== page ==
After losing Game 1 and Game 2 at home, Alex Ovechkin declared "It’s going to be fun when we bounce back and going to tie the series and come back here and play Game 5 at home.”

Columbus Blue Jackets head coach John Tortorella seems to be taking a similar tactic.

The Capitals won Game 5 in overtime on Saturday in a game that could prove to be emotionally draining for the Blue Jackets in a number of ways.

  • It was Washington's third straight win
  • Columbus was the better team for the majority of the game, but still took the loss
  • The Blue Jackets now face elimination despite holding a 2-0 series lead to start and losing only once in regulation

Tortorella has become famous for his fiery postgame press conferences in the past, including abruptly walking out after Game 4's presser when he declared "We sucked" to the media.

Saturday's was another fun one.

In a presser that lasted less than two minutes, Tortorella twice said, "We'll be back here for Game 7."

After such a draining game, Tortorella was asked how he would get them ready for what is sure to be an emotionally charged Game 6.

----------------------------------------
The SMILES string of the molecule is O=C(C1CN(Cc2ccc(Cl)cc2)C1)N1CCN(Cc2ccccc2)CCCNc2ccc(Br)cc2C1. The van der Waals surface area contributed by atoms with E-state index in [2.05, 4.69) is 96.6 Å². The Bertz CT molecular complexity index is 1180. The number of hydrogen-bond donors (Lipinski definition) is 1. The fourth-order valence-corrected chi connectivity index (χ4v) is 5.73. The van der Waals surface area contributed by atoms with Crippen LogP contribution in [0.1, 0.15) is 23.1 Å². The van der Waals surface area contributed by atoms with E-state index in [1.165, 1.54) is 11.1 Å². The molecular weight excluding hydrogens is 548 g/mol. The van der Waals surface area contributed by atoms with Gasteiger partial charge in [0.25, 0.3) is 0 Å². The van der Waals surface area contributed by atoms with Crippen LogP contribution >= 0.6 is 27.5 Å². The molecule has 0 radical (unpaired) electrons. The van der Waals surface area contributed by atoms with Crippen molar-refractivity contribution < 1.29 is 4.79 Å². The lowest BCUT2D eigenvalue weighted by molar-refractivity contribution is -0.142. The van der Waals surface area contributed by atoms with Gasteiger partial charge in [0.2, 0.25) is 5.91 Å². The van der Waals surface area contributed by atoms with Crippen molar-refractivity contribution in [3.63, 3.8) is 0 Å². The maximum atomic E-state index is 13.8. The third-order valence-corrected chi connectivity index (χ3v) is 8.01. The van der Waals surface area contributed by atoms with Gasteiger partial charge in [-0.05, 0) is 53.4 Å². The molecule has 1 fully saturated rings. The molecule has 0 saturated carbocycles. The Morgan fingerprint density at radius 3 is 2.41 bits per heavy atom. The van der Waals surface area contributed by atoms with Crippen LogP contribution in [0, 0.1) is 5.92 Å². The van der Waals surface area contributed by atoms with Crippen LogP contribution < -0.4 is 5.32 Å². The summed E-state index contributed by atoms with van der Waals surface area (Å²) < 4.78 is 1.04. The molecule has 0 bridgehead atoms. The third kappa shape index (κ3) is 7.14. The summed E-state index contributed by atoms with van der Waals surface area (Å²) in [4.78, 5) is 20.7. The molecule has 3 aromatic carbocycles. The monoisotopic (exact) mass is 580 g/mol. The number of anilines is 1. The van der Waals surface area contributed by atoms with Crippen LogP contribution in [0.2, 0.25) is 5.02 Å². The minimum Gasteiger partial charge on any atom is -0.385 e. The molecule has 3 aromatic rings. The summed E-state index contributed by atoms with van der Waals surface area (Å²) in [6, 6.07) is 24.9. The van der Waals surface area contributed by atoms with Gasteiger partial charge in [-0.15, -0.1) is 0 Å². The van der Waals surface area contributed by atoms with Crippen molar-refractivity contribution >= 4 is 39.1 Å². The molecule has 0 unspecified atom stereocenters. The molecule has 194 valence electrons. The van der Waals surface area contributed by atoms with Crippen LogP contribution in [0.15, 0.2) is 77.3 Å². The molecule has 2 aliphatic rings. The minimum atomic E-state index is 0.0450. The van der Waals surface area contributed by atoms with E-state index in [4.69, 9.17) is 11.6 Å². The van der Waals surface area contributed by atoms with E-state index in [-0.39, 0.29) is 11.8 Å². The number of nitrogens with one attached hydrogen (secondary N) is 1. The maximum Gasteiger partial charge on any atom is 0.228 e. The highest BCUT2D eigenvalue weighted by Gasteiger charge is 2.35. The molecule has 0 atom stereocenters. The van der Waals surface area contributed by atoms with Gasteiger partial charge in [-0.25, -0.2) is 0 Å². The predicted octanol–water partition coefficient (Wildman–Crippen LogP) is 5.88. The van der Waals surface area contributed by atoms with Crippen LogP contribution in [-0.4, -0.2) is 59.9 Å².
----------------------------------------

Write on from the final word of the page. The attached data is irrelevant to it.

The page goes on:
"I won't have to say a damn word to them," Tortorella said. "No. We'll be back here for Game 7."

The Blue Jackets will have to win Game 6 in Columbus to make that happen.

Barry Trotz was asked for his reaction after Tortorella's comments.

"What else are you going to say? That's good. He wants to get it out there, he believes in his team just as I believe in my team. It's our job for that not to happen."


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4 reasons the Caps beat the Blue Jackets in Game 5

4 reasons the Caps beat the Blue Jackets in Game 5

The Columbus Blue Jackets were the better team for large stretches of Game 5, but they ultimately weren't good enough. The Washington Capitals defended home ice for the first time this series and escaped with a 4-3 overtime win to take a 3-2 series lead and push the Blue Jackets to the brink.

Here's how Washington won Game 5.

A fluke bounce off of Sergei Bobrovsky’s back